When sophomore Rachel Adomat flew into the air to hammer down the Red’s match-deciding kill in the final, nerve-wrecking game against Penn Friday night, smiles of pure elation involuntarily took hold of the Red’s players and coaches. Just one evening later, however, the looks on the faces of the Red told a completely different story.
Following one of the most dramatic and exhilarating victories of the Red’s season, a valiant 3-2 win (31-29, 28-30, 27-30, 30-28, 15-13) over a Penn squad that had not been defeated in 20-straight Ivy League matches, the Red was handed a heartbreaking upset by the Princeton Tigers Saturday evening, losing 3-2 (30-26, 24-30, 12-30, 30-25, 16-14) in the seniors’ final game at Newman Arena. Both matches were decided in a critical fifth game, and both games were decided by exactly two points.
“Friday night was a really great win,” head coach Christie Roes said. “The whole team was crying afterwards — we were really excited. On Saturday, we were just shocked that we didn’t take care of business. Princeton came out hard and hungry, and we were flat at the beginning. But our team fought hard and they should be very proud of themselves. Even though we lost, it was still a lot of fun.”
Saturday’s loss sent the Red’s Ivy League championship hopes into a tailspin, yet mathematically the squad is not out of things yet. Cornell (19-4, 9-3 Ivy) currently sits in third place in the Ivy League, dropping a position after the loss to Princeton (15-6, 8-2). Penn (17-5, 10-1) remains in first place, with three Ivy contests remaining against Dartmouth, Harvard and Princeton. The Red can still earn a share of the Ivy title providing that it wins its final two matches and the Quakers lose two out of their remaining three. Cornell would also depend on Princeton, whose remaining matches come against Columbia, Harvard, Dartmouth, and Penn, losing at least once.
But for Roes and the rest of the Red, the focus now can only be on taking care of what the team can take care of.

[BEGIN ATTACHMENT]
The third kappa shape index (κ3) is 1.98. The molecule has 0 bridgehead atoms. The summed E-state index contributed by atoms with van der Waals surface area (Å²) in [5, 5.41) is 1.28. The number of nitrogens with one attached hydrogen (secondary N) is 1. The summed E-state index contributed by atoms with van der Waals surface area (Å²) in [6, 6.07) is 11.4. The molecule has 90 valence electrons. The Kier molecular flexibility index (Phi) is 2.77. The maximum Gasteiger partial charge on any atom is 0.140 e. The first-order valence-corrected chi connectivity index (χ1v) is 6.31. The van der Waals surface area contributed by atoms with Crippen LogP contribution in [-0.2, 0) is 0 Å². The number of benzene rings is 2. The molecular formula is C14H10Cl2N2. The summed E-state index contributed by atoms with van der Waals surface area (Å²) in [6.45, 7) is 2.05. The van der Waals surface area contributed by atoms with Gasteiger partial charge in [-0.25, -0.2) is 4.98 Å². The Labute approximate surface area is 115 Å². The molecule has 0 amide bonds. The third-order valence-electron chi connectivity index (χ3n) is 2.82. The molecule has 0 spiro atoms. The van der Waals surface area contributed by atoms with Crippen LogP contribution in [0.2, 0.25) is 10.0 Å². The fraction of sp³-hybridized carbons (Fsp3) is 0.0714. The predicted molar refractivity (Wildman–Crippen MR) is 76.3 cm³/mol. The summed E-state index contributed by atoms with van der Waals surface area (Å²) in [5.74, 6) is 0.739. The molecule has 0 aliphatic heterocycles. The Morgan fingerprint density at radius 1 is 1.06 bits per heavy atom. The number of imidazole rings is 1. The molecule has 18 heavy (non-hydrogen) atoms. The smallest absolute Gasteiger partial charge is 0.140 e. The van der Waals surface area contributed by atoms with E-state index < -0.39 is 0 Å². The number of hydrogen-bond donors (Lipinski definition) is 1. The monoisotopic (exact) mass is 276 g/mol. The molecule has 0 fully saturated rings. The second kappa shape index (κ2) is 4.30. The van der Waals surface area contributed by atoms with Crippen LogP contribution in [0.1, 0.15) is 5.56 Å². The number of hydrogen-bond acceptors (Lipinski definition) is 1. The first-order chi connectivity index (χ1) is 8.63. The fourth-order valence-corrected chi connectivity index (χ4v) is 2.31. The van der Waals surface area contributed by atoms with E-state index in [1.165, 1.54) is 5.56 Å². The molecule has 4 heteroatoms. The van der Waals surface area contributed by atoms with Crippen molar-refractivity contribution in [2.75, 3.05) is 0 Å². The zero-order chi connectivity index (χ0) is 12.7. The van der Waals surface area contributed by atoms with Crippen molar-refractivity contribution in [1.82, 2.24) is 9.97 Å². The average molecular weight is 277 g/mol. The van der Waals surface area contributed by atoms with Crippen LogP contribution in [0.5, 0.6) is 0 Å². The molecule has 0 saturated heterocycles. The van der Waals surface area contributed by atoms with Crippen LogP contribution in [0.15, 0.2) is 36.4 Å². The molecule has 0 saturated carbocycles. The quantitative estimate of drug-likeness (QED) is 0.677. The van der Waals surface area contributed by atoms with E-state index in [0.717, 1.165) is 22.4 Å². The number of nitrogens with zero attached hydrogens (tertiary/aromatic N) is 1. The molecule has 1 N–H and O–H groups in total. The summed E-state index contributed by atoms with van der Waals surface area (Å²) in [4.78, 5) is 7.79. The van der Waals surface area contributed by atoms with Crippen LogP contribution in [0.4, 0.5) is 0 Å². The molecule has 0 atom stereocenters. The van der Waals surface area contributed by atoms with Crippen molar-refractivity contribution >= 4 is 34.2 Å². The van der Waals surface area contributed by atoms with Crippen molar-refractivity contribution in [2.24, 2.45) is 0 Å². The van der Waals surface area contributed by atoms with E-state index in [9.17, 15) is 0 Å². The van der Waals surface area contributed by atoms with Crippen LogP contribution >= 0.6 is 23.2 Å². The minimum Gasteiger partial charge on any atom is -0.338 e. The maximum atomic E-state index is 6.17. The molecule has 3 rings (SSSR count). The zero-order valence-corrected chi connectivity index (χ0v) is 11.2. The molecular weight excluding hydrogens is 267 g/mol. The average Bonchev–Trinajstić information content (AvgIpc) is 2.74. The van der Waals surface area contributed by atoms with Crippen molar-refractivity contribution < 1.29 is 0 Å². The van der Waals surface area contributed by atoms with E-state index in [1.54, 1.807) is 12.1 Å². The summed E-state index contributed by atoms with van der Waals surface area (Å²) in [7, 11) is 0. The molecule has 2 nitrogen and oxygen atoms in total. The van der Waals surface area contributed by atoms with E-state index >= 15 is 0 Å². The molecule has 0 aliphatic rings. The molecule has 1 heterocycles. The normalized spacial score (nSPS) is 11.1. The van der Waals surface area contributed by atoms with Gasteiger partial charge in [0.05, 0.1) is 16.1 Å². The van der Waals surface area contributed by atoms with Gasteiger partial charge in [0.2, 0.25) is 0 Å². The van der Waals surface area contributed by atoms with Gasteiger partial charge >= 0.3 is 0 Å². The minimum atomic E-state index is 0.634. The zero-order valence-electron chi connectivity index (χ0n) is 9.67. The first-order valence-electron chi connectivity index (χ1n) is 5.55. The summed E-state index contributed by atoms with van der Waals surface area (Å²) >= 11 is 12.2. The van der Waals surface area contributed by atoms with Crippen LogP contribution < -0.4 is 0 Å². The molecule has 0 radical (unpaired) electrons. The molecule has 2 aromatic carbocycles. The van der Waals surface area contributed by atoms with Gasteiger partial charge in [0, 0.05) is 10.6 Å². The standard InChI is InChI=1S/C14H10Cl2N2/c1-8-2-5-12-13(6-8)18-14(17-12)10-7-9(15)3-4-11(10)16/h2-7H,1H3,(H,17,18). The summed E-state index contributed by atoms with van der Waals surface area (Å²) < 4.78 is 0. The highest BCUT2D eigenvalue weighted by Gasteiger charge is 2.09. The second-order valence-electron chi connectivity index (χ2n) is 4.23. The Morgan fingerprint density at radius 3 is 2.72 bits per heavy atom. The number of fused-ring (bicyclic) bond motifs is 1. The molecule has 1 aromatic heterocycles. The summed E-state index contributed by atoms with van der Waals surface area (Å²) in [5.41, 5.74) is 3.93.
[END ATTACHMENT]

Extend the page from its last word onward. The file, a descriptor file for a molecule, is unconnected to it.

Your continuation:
“It’s sad that we lost, but we just have to move forward now,” Roes stated. “We still have to give all we have to the program for this final week. We are still in this, we’re still a great team, and we’re not going to give up.”
The weekend indeed proved beyond doubt that this Red squad certainly is special. The team registered yet another record-breaking performance in the loss to Princeton, smashing the team block record of 20 (set versus Princeton in 1995) with 28.5 blocks against the Tigers. Senior middle blockers Jamie Lugo and Ashely Stover were a part of 14 of the team’s 28.5, with Stover breaking the individual block assists record (9, set by Becky Merchant ’90 in 1988) by tallying 14 block assists.
The Red dominated the stat sheet in both matches, out-hitting Penn and Princeton by a combined .229 team hitting percentage to .161 for the Quakers and Tigers. Freshman outside hitter Elizabeth Bishop provided the offensive backbone for the weekend, leading the Red in kills with 46 on the weekend. Sophomore setter Whitney Fair played in her typically solid manner, notching 60 assists against Penn and another 49 versus Princeton. Classmate Hayley Grieve also came through for injured senior Debbie Quibell (emergency appendectomy), terminating 16 attacks Friday night and adding another 19 kills Saturday.
Yet, despite the glowing statistics, the reality remains that the Red needs somewhat of a miracle to remain in the hunt for the Ivy League title. And the past weekend leaves Roes and company in a situation where many questions still remain, with relatively few answers.
“I feel like we made all of the right decisions against Princeton, but we just did not come out strong enough at the beginning,” Roes said. “We were making a lot of mental errors in the first game and we had to keep picking ourselves up. It seemed like we didn’t have enough time to come down after beating Penn the night before. The officiating was also pretty bad — only [at Newman Arena] do the officials make it seem like we don’t even have home court advantage.”
Officials at Newman Arena were booed loudly by a raucous crowd Saturday (which included former U.S. Attorney General Janet Reno ’60) after a questionable touch call was made in the decisive fifth game. Similar dubious calls were made in the match against Penn, again drawing severe disfavor from an energetic audience comprised of family, friends, and a particularly rowdy contingent of track and field athletes.
The Red gets back on track for its final weekend of Ivy play next Friday at Yale, followed by potentially the last match of the season Saturday at Brown.
Archived article by Kyle Sheahen